The police did not arrest Steyn for three days, and they did not search his house until the fourth. Nearly a year later, the case came to court and an Afrikaaner judge, Tjibbe Spoelstra, ruled that the death had been a "tragic freak accident". A ballistics expert told the court that one of the bullets fired into the air by Steyn had hit a power line and ricocheted before piercing Angelina's head and then Francina's shoulder. Zwane maintains that the police did not relay her statement correctly to the court, and that they excised her plea to Steyn to hold fire.

On 22 March this year, Judge Spoelstra, having found Steyn guilty of culpable homicide - an offence usually reserved for drunk drivers who kill pedestrians - sentenced him to five years' jail, suspended for three years. Outside Delmas circuit court, more than 1,000 protesters shouted "one settler, one bullet" and "kill the boer". Steyn had to be led away by police, shielded by 200 soldiers in riot gear. The security and justice ministries and the national and district public prosecutors ordered reports into the case. None has resulted in further legal action.

Steyn is in hiding, "laying puzzles and being bored all day," says his older brother, Frik. Zwane still cooks the lunch, irons the clothes and cleans the house of Piet and Eugenie, the father and stepmother of the man who shot her baby.

"This is the place where my baby died," she says, by way of explanation. "If I leave, I will be getting away from her. Her memory is here... They treat me well. My heart is very sore. I had hoped the court would punish this man. Now I feel helpless."

She has been given a day off each week and a 50 rand (pounds 5) pay rise since the killing. She now receives 300 rands a month (pounds 30) for a six-day week. The Steyns offered to pay for Angelina's funeral but, in the event, the undertakers did not charge.

Frik Steyn, a 51-year-old dairy manager, says that Violet Zwane has become "a political football" of the ANC. "We hope, when things quieten down, that we will be able to sit down with her and talk this out," he says. Meanwhile, there seems to be a tacit agreement that nothing will be said.

"Nico is truly sorry," says Frik. "He is no killer. The family is destroyed. We receive death threats all the time... In jail, even the warders threatened Nico." He adds that right-wingers have offered to buy Nico's house to help pay his legal costs.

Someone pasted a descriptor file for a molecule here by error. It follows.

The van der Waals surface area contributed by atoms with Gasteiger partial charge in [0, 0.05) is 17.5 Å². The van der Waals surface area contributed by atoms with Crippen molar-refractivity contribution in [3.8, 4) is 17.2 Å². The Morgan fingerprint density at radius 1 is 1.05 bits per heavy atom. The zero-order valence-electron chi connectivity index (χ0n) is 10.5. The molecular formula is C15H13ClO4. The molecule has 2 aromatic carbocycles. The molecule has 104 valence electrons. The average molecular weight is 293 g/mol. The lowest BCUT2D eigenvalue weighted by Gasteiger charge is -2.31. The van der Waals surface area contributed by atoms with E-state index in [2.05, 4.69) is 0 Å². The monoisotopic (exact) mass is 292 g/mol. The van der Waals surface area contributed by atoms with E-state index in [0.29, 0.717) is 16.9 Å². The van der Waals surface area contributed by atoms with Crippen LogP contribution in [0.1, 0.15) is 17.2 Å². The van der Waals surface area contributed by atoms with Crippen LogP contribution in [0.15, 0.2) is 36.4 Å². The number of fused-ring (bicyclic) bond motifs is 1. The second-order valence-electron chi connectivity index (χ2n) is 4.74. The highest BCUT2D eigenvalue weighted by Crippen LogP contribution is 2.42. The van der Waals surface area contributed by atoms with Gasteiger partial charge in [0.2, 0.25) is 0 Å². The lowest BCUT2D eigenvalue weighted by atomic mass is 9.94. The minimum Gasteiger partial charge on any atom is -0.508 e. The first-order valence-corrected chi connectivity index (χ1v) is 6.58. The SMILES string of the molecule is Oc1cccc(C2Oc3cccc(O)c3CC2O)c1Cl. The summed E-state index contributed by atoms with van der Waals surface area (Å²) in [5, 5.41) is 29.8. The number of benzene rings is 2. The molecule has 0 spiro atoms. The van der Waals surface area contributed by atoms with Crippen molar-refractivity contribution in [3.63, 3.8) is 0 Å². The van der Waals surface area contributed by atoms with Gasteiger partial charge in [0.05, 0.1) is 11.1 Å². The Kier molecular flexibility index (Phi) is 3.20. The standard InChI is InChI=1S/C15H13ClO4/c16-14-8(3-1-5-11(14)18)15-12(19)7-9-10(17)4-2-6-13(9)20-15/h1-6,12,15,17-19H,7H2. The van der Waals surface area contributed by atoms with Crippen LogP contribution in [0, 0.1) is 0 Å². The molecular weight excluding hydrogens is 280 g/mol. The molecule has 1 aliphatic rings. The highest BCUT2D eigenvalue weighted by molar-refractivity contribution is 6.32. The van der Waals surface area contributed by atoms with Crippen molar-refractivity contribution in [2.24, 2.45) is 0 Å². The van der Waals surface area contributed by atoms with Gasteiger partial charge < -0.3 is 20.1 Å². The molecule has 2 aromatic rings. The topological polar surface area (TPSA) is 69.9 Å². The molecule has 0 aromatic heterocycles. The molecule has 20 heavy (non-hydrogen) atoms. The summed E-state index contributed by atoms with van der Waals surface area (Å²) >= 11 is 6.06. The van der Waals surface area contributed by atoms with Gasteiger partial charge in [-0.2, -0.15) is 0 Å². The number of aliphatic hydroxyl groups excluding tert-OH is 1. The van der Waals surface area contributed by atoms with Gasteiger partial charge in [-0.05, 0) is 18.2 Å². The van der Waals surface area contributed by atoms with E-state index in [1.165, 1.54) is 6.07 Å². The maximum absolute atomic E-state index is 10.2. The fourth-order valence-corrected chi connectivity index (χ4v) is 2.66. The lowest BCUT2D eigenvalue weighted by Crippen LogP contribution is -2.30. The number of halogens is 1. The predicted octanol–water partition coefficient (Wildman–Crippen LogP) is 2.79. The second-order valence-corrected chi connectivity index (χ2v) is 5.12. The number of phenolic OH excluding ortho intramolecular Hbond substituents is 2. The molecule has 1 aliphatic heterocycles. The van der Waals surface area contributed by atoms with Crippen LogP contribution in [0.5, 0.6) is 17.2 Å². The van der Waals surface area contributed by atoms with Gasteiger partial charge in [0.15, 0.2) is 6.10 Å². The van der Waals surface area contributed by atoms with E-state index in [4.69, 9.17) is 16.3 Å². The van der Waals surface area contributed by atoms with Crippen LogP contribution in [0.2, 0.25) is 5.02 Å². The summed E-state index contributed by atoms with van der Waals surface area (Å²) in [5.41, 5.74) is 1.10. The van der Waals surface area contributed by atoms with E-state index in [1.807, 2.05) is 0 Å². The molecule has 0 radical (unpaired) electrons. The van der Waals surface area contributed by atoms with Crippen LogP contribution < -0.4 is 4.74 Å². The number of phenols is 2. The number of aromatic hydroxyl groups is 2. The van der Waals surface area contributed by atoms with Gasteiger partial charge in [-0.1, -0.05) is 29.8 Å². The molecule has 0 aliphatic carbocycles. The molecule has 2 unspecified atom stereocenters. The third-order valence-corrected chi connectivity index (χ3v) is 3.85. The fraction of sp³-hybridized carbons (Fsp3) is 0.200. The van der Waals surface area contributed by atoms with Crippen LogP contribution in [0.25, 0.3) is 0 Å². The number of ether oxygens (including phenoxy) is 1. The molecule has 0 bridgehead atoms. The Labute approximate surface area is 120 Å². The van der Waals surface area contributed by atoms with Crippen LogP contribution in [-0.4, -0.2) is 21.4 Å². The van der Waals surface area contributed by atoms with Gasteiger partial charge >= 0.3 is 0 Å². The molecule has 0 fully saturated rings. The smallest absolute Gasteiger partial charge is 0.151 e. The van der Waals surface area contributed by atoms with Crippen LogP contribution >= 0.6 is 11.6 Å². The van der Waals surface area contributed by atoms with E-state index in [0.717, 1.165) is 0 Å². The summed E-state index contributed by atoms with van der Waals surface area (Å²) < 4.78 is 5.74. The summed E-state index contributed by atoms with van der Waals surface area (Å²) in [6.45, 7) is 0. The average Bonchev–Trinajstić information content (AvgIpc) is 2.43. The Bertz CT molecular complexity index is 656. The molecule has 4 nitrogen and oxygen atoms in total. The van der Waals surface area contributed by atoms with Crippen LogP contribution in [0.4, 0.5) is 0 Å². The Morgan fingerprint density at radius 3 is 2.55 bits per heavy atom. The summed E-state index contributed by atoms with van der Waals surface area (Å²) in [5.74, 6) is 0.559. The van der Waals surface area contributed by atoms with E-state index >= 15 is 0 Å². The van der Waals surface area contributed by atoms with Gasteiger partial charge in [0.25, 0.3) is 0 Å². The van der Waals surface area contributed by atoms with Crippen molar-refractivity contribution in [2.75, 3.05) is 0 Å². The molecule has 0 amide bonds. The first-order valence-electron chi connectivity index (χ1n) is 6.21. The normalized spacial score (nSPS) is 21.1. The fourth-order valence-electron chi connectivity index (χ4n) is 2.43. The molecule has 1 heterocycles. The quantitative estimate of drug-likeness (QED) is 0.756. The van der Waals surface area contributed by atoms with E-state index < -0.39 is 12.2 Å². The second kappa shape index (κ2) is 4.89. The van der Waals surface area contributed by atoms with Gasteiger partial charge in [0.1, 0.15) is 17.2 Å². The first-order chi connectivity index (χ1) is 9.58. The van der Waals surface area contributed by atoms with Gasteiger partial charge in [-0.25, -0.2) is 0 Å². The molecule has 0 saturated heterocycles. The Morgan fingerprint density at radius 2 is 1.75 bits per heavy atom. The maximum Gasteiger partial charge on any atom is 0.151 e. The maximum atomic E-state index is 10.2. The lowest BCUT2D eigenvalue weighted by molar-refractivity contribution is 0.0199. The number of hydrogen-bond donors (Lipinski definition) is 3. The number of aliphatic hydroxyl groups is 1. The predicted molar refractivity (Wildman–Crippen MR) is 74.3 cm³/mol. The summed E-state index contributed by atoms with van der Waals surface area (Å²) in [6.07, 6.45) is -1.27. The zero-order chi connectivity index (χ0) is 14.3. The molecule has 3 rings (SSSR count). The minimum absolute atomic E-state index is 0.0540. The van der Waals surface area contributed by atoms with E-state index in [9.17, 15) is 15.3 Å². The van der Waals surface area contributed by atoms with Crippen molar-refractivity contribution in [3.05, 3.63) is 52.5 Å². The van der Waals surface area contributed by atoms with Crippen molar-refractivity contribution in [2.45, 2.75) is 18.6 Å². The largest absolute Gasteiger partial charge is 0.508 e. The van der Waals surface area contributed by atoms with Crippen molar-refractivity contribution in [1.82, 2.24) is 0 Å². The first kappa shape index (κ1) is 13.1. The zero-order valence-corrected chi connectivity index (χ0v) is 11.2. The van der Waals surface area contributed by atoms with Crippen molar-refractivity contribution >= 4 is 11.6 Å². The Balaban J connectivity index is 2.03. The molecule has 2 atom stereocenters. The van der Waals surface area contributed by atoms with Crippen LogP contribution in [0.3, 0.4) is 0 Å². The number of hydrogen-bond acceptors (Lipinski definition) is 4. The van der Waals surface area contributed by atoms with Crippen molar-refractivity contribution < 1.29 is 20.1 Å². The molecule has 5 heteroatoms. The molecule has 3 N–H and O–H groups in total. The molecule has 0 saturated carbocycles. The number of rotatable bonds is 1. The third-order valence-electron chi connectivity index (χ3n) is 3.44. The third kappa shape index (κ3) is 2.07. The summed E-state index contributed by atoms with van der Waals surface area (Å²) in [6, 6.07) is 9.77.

In Petit high street, views are divided along predictable lines. A group of black youngsters say they would beat Steyn to a pulp if he dared return. "He can never come back here because people would kill him. If he'd been a black man who had killed a white baby, they would have put him away for 90 years," says one. Another says the new South Africa is a better place. "Things will improve. At least now we have the same rights as whites and quite a lot of them do not expect us to call them `baas'. People are not changing as fast as the law, but they will."

But at Petit's hair salon, with not a dreadlock in sight, a white woman with a new bouffant hairstyle swans past, wondering "what all the fuss is about". The white owner of the salon says he's a good friend of Steyn. "They stole his chickens. They stole two of his bakkies (pick-ups). They burgled him to death," he says. Asked who "they" were, he impatiently stresses: "The blacks!"

On a broader front, the case has engendered a debate in South Africa about the extent to which the legal profession is still racially biased. Indeed, if the ANC receives a two-thirds majority in tomorrow's election it could take decisive steps against the still white-dominated South African judiciary. With a 75 per cent majority vote in parliament the next government could change the constitutional stipulation that judges are appointed for life. The government could then forcibly retire some or all of the white judges appointed by the apartheid regime. It would be a popular move in some quarters because the judiciary is widely seen as reluctant to reform (it refused to appear before the Truth and Reconciliation Commission, for instance). Others would see the move as dangerous, as it could result in the over-promotion of relatively inexperienced black judges.

The "Baby Angelina" case, as it has come to be known, did not, however, spark a debate about guns. For a population of about 40 million there are between 6 million and 8 million firearms, excluding those in the hands of the police or the military. The ANC's manifesto halfheartedly proposes tightening gun-licensing laws, but most South Africans do not consider it abnormal to keep a firearm at home.

For the Zwanes and the Steyns, reconciliation is now a more abstract concept than ever.